News, Reviews and Interviews

Luke Romyn Talks the Talk with 1stAngel

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Founder of 1stAngel Arts Magazine Social Area Manager on Fine Art America An oil painter by profession, it is actually my digital work which has been exhibited. I enjoy bringing art to non artists and artists to other artists. I have interviews on my magazine from all kinds of artist, writer and musician. I hope you enjoy them and my site as much as I do
Luke Romyn
Luke Romyn


“What’s a Tartarus? Isn’t that what Doctor Who travelled around in; you know the telephone box with the flashing blue light on top of it?”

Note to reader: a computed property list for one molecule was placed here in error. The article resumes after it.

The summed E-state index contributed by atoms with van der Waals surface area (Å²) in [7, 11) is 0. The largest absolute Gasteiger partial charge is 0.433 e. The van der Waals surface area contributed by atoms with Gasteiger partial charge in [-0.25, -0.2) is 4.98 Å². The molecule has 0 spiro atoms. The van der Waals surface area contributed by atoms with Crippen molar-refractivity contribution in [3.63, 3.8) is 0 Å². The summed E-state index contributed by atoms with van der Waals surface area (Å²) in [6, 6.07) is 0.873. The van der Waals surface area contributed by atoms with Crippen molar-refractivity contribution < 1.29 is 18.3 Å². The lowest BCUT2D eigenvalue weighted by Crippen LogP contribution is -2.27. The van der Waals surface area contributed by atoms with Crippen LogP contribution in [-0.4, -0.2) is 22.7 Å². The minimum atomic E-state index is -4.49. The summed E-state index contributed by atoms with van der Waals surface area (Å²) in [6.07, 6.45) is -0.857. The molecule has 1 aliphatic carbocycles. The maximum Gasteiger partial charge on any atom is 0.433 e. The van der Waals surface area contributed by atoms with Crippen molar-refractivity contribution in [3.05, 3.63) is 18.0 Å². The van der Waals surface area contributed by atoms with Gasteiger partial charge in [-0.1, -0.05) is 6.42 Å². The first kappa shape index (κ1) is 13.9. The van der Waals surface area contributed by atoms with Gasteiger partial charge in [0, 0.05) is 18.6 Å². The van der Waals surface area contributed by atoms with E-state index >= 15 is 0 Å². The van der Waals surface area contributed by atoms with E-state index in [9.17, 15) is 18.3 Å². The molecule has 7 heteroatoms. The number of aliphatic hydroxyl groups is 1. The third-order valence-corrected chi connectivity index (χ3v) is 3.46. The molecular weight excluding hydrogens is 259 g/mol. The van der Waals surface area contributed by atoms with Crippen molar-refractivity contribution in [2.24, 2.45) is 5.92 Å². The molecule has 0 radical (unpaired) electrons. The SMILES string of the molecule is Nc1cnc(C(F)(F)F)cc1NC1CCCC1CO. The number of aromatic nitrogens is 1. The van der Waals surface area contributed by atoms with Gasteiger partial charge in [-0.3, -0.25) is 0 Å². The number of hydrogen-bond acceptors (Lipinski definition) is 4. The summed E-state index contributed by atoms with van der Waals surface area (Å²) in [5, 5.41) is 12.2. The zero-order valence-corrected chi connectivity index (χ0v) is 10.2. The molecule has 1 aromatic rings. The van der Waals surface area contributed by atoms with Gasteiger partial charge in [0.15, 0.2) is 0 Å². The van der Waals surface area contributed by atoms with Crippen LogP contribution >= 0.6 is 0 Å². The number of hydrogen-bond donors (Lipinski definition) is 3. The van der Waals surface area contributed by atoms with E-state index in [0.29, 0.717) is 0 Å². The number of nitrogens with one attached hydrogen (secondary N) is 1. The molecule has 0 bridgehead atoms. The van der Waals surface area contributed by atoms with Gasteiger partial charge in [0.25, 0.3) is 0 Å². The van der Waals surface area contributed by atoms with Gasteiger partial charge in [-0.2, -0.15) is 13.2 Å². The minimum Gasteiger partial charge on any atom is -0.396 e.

What if mythology isn’t myth? The ancient Greeks told fabulously detailed stories involving unbelievable creatures; monsters which dominated all tales from that time. Were they just highly imaginative, or was their inspiration from somewhere else?
Doctor Talbot Harrison, a professor in archaeology, receives a phone call one morning which will destroy everything he perceives as reality. His brother – his identical twin – has been mysteriously killed, and within moments the United States Military appear at his door, literally dragging him from his home. Thrown into a helicopter under intense armed guard, it doesn’t take long until they are attacked by something which cannot possibly exist.
Talbot’s world will never be the same as he discovers the truth behind the Government’s experiments to open a rift into another universe. His brother’s death has come as a result of their quest to utilize machinery which destroyed an entire land, and now they believe Talbot is the only one with the ability to aid them. They need him to help reverse the doorway which they have opened; a doorway into the darkest realm of Greek mythology.